Tuesday, August 10, 2010

Schultz' Earful

By: David Schultz

NOW THAT THE STROKES are back, we can reflect upon recent period from the past when every band that seemed to have a bright future in front of them was deemed “The New Strokes.” Given how prevalently the term was bandied about, it’s a shame that The Strokes became a casualty of their own overexposure, imploding under the weight of inflated expectations. Ironically, with their resurrection in the fledgling stages, The Strokes would probably be happy right about now if they could self-fulfill the prophecy and become “The New Strokes.” If that did come to pass, such a term would be anachronistic and passé. We’ve moved on since those days. Now, every band that emerges from nowhere with a cult-like following borne from the approval of the current critical tastemakers is billed as the “New Arcade Fire.” If you are reading this, I suspect I haven’t told you anything you didn’t already know.

Still critical darlings, Arcade Fire have returned to the center of the cultural consciousness with The Suburbs, their sterling new studio album. The perfect storm of despair, inspiration and anonymity that resulted in Funeral, the debut disc that launched them (and Pitchfork) into the upper stratospheres of relevance, will unlikely ever happen again. Fortunately, the philosophical shift shown on Neon Bible wasn’t a temporary digression; Win Butler, Regine Chassagne and the rest seem uninterested in reimagining and recreating past glories. They may be keeping an eye cocked backwards - the title track cribs the melody from Funeral’s “In The Bedroom,” Win Butler appropriates Gordon Gano’s wry cadence on “Month Of May” and “Sprawl II (Mountains Beyond Mountains)” updates Blondie’s “Heart Of Glass” – but they are honing and refining the majestic scope of their music, much in the same way U2’s adeptly eased up on the throttle of grandiloquence over the past decade.

On the heels of The Suburbs’ release, Arcade Fire took over Madison Square Garden for a pair of shows that became the de rigueur destination for anyone with a real or feigned interest in meaningful modern music. Despite being outed as robots by Terry Gilliam, Arcade Fire showed that they are rock stars in the same sense that we originally considered Bono a rock star: there is an uncontrived exuberance and earnestness that contagiously enlivens any size crowd. The only difference between the band that introduced Neon Bible to New York with five shows at the intimate Judson Memorial Church and the band on stage at Madison Square Garden was that they had more room on stage to parade about with unrestrained glee. They’ve even learned how to protect their own. On Wednesday night, when Butler took a moment to point out the New York crowd where Hakeem Olajuwon schooled the Knicks in the mid-90s, they launched into “Neighborhood #3 (Power’s Out)” before anyone could react. Choosing not to challenge (or possibly agitate) the Garden crowd with the politics of “Windowsill” or the existential angst of “My Body Is A Cage,” Arcade Fire wrapped up the night with the unescapably anthemic “Wake Up.” The song’s splendor dissipates by the final chorus but the joyous swell of twenty thousand voices singing the wordless opening notes in unison more than carries the moment.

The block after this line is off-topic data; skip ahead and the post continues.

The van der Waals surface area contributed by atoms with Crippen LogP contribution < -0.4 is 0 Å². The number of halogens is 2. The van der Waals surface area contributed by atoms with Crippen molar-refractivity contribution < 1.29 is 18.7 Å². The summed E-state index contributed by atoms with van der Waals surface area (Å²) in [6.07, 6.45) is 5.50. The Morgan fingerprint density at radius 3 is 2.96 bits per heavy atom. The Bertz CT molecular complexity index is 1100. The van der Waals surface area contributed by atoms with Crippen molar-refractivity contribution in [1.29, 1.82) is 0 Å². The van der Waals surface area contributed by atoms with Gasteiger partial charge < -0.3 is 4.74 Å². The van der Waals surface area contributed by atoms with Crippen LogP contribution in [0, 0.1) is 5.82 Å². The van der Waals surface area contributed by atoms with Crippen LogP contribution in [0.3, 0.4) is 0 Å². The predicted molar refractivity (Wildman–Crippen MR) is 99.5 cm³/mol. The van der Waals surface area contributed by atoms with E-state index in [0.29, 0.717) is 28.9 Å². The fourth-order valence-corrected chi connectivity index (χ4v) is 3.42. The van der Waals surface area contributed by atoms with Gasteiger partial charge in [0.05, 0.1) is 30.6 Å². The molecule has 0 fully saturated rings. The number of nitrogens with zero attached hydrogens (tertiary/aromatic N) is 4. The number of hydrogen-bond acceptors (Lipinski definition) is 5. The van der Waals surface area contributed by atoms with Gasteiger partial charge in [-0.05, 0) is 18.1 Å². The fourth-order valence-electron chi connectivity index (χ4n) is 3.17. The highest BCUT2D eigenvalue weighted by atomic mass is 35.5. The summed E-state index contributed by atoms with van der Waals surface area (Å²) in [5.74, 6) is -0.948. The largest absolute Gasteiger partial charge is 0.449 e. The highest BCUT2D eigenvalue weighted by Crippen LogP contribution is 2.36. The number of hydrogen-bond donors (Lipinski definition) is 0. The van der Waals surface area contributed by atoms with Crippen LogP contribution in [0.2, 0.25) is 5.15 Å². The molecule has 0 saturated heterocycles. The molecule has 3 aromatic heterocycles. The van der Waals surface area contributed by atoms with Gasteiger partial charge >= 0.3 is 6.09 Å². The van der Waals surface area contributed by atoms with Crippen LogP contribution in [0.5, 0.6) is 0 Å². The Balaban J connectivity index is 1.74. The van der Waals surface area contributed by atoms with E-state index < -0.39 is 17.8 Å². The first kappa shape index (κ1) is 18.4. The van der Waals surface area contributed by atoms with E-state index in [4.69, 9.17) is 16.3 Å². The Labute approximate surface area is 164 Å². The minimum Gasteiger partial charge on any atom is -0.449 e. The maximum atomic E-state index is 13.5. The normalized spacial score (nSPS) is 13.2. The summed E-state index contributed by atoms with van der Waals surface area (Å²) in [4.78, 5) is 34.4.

WHEN JASON ISBELL JOINED THE DRIVE-BY TRUCKERS, the Alabama natives, who had already mythologized their homeland and Lynyrd Skynyrd in their Southern Rock Opera, raised their game to new levels. In addition to filling the third amp of the triple-headed guitar monster popularized by their idols, Isbell added a third voice to the Truckers working the middle ground between the empathetic musings of Patterson Hood and the wizened recitations of Mike Cooley. Isbell’s departure from the band in 2007 left a noticeable void; A Blessing And A Curse and Brighter Than Creation’s Dark had their moments but lacked cohesiveness. Hood and Cooley have always been complementary voices and visions of the Southern experience. However, the absence of Isbell’s bridge only served to highlight the differences between the two.